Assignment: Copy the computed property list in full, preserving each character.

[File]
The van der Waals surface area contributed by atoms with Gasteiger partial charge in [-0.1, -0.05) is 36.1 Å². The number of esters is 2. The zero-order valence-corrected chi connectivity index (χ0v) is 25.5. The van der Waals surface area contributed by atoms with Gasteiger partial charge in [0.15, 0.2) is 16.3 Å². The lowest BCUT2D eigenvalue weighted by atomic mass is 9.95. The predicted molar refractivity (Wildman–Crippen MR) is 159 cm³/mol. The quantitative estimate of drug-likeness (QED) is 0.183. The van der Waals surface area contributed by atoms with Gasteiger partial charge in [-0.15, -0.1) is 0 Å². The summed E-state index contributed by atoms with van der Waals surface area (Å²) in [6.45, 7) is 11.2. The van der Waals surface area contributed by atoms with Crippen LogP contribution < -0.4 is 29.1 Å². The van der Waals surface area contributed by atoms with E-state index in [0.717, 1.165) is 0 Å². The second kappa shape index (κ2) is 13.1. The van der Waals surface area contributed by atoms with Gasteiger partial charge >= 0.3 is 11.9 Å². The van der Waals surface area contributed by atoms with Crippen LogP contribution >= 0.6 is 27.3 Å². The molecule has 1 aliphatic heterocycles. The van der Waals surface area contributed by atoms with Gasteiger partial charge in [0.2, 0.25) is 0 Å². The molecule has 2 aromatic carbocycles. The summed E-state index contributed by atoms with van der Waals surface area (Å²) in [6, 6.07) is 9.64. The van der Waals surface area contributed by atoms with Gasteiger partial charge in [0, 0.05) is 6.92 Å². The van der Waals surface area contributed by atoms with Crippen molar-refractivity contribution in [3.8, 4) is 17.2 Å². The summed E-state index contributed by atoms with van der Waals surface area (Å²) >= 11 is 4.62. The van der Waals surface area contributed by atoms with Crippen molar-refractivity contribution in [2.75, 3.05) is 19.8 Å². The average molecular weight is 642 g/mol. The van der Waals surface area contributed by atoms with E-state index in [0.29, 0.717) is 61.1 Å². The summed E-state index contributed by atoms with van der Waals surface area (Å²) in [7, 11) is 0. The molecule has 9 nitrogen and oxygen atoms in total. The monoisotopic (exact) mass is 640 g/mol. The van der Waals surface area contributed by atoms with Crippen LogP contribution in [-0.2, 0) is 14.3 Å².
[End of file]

The van der Waals surface area contributed by atoms with Gasteiger partial charge in [-0.1, -0.05) is 36.1 Å². The number of esters is 2. The zero-order valence-corrected chi connectivity index (χ0v) is 25.5. The van der Waals surface area contributed by atoms with Gasteiger partial charge in [0.15, 0.2) is 16.3 Å². The lowest BCUT2D eigenvalue weighted by atomic mass is 9.95. The predicted molar refractivity (Wildman–Crippen MR) is 159 cm³/mol. The quantitative estimate of drug-likeness (QED) is 0.183. The van der Waals surface area contributed by atoms with Gasteiger partial charge in [-0.15, -0.1) is 0 Å². The summed E-state index contributed by atoms with van der Waals surface area (Å²) in [6.45, 7) is 11.2. The van der Waals surface area contributed by atoms with Crippen LogP contribution < -0.4 is 29.1 Å². The van der Waals surface area contributed by atoms with E-state index in [0.717, 1.165) is 0 Å². The second kappa shape index (κ2) is 13.1. The van der Waals surface area contributed by atoms with Gasteiger partial charge >= 0.3 is 11.9 Å². The van der Waals surface area contributed by atoms with Crippen LogP contribution >= 0.6 is 27.3 Å². The molecule has 1 aliphatic heterocycles. The van der Waals surface area contributed by atoms with Gasteiger partial charge in [0.2, 0.25) is 0 Å². The molecule has 2 aromatic carbocycles. The summed E-state index contributed by atoms with van der Waals surface area (Å²) in [6, 6.07) is 9.64. The van der Waals surface area contributed by atoms with Gasteiger partial charge in [0, 0.05) is 6.92 Å². The van der Waals surface area contributed by atoms with Crippen molar-refractivity contribution in [3.8, 4) is 17.2 Å². The summed E-state index contributed by atoms with van der Waals surface area (Å²) >= 11 is 4.62. The van der Waals surface area contributed by atoms with Crippen molar-refractivity contribution in [2.75, 3.05) is 19.8 Å². The average molecular weight is 642 g/mol. The van der Waals surface area contributed by atoms with E-state index in [0.29, 0.717) is 61.1 Å². The summed E-state index contributed by atoms with van der Waals surface area (Å²) in [7, 11) is 0. The molecule has 9 nitrogen and oxygen atoms in total. The monoisotopic (exact) mass is 640 g/mol. The van der Waals surface area contributed by atoms with Crippen LogP contribution in [-0.2, 0) is 14.3 Å².